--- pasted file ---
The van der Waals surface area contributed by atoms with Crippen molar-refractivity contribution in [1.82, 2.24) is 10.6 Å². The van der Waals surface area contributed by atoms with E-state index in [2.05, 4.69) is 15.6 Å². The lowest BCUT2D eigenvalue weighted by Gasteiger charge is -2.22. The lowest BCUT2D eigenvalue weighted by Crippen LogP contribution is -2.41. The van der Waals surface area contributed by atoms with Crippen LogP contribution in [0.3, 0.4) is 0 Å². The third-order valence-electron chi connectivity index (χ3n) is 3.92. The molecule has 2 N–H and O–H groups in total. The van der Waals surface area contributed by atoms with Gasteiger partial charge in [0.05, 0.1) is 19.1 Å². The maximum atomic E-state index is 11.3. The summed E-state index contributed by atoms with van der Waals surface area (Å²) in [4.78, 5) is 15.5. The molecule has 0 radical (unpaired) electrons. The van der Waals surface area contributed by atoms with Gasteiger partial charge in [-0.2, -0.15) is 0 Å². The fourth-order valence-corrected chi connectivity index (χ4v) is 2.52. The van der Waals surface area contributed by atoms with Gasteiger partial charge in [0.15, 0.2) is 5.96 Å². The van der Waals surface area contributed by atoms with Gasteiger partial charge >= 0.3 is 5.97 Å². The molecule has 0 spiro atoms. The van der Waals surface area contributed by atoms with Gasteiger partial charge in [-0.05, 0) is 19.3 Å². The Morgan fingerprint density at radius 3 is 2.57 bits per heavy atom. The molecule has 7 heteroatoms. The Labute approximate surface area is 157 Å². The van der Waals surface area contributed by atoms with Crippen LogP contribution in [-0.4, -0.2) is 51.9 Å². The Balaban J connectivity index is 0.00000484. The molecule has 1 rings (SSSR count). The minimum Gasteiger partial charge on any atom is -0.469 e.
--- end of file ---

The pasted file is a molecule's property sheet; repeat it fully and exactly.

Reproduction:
The van der Waals surface area contributed by atoms with Crippen molar-refractivity contribution in [1.82, 2.24) is 10.6 Å². The van der Waals surface area contributed by atoms with E-state index in [2.05, 4.69) is 15.6 Å². The lowest BCUT2D eigenvalue weighted by Gasteiger charge is -2.22. The lowest BCUT2D eigenvalue weighted by Crippen LogP contribution is -2.41. The van der Waals surface area contributed by atoms with Crippen LogP contribution in [0.3, 0.4) is 0 Å². The third-order valence-electron chi connectivity index (χ3n) is 3.92. The molecule has 2 N–H and O–H groups in total. The van der Waals surface area contributed by atoms with Gasteiger partial charge in [0.05, 0.1) is 19.1 Å². The maximum atomic E-state index is 11.3. The summed E-state index contributed by atoms with van der Waals surface area (Å²) in [4.78, 5) is 15.5. The molecule has 0 radical (unpaired) electrons. The van der Waals surface area contributed by atoms with Gasteiger partial charge in [-0.2, -0.15) is 0 Å². The fourth-order valence-corrected chi connectivity index (χ4v) is 2.52. The van der Waals surface area contributed by atoms with Gasteiger partial charge in [0.15, 0.2) is 5.96 Å². The van der Waals surface area contributed by atoms with Gasteiger partial charge >= 0.3 is 5.97 Å². The molecule has 0 spiro atoms. The van der Waals surface area contributed by atoms with Gasteiger partial charge in [-0.05, 0) is 19.3 Å². The Morgan fingerprint density at radius 3 is 2.57 bits per heavy atom. The molecule has 7 heteroatoms. The Labute approximate surface area is 157 Å². The van der Waals surface area contributed by atoms with Crippen LogP contribution in [-0.4, -0.2) is 51.9 Å². The Balaban J connectivity index is 0.00000484. The molecule has 1 rings (SSSR count). The minimum Gasteiger partial charge on any atom is -0.469 e.